So now the question is about May-December romances. One big issue: To what extent is this just plain-vanilla sexual disgust without much moralization? That is, to what extent are these just young people who aren’t at a life-history stage where they’re planning to have kids yet, and so the idea of a young woman getting together with a much older man just seems like a low-benefit/high-cost behavior in the absence of lots of other information making it seem like a better idea for the woman than it might first appear? Sure, there may be some modest degree of accompanying moralization, but no more than you’d find at anything else that triggers sexual disgust (or pathogen disgust).

If it’s mostly just ordinary sexual disgust, then young women might find it more disgusting than young men. Also, the disgust reaction in private settings would probably approximate the disgust reaction in public settings, again particularly for women.

Another big issue: If there are elements of strategic moral disgust, what are the strategic elements? Goetz suggests the young men/old women vs. old men/young women divide. I’d speculate there might be others as well. Lots of these kids might be thinking about their father abandoning their mother when they think about May-December, so maybe there’s some small difference between kids whose fathers are still married to their mothers and kids whose fathers are not.

If it’s mostly strategic moralization, then there’d probably be some effect where the disgust reactions are more powerfully felt in public rather than private settings. I also wonder whether expressing this kind of disgust could also serve other functions – e.g., young women signaling to their younger male classmates (or to their older male professors) that they’re interested in younger rather than older men. So maybe there’s also a manipulation here involving the gender and age of the person/people to whom they’re expressing the disgust judgment.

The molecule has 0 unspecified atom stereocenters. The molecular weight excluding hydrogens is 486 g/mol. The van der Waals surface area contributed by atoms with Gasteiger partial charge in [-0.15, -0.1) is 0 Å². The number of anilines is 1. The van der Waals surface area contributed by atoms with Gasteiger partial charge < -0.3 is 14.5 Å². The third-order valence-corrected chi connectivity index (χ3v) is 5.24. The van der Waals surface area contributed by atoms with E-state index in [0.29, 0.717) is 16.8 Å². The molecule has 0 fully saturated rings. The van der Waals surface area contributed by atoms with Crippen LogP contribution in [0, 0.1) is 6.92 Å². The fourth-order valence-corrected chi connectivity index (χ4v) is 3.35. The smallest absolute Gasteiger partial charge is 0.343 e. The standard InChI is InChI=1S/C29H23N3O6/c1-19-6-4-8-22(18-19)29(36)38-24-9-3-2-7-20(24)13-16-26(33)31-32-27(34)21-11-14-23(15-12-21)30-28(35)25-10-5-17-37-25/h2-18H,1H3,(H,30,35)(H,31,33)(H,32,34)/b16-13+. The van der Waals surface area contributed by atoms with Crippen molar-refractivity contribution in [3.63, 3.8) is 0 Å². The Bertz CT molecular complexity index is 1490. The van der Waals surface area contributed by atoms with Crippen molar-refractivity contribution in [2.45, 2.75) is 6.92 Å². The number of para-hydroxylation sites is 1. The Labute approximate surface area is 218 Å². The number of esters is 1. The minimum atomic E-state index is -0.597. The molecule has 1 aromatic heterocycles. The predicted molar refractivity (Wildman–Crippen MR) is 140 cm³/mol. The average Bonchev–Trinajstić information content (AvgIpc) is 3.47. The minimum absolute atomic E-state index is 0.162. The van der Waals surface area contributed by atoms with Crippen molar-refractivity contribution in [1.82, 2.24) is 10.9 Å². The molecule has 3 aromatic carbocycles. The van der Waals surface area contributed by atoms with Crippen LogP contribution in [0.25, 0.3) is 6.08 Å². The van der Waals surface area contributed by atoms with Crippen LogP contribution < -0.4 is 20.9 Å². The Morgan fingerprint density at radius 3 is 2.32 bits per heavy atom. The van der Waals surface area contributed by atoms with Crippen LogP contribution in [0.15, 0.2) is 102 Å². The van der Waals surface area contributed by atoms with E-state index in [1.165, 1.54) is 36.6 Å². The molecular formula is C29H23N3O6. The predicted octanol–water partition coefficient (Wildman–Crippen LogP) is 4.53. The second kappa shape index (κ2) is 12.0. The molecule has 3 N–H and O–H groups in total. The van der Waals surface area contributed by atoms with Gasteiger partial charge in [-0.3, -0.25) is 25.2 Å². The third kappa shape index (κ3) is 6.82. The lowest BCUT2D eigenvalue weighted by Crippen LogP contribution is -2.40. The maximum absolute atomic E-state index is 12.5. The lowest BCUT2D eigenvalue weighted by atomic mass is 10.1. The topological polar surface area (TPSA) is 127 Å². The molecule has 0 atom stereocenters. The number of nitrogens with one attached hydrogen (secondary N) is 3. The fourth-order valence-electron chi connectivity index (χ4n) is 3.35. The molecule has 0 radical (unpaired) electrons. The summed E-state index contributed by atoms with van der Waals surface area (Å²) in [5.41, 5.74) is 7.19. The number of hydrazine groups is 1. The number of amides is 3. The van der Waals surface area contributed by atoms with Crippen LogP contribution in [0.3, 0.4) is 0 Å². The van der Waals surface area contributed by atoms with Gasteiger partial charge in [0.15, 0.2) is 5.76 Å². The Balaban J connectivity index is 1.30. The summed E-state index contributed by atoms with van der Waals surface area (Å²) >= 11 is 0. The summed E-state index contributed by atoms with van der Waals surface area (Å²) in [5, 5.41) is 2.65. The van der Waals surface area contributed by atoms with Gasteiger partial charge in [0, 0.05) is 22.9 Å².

In the end, I suspect this is mostly about ordinary sexual disgust (like the supermodel commercial), played out among a group (college students) who are especially unlikely to view May-December romances as currently sensible for themselves and their siblings and friends, and not driven much by strategic moralization. But that’s just a guess.

For Nerd Eyes Only: Causality and controls in multiple regressions

Ezra Klein provides some really smart thoughts about statistical controls. He generously says that researchers already know the points he raises, but I’m not sure that’s typically true. The general topic is one I’ve had to think about a lot in studying politics and religion — where there are big problems with multiple regressions with questionable variables — so let me add some additional points.

The problem Klein wrestles with is one we might call Masking Causes with Midstream Effects. Klein describes, for example, how the race of a driver might influence the reasons a driver is pulled over by police, which might in turn influence the likelihood of being arrested. A researcher might run a multiple regression predicting likelihood of arrest following a traffic stop and include among the simultaneous predictors race, the reason for the traffic stop, and lots of other variables.

The Masking Causes with Midstream Effects problem comes when the researcher says something like: “Prior studies showed strong effects of race on arrest likelihood, but we show that race isn’t really a major influence when proper controls are included.” In fact, the study shows no such thing. If race is strongly influencing reasons for traffic stops, and reasons for traffic stops are strongly influencing arrest likelihood, then in fact race remains a strong cause of arrest likelihood despite the statistical controls. As Klein rightly points out, such a study really shows (some of) the (indirect) ways in which race influences arrest likelihood. It’s not that race is unimportant, but that race enters the causal chain early and has effects on lots of variables in the model.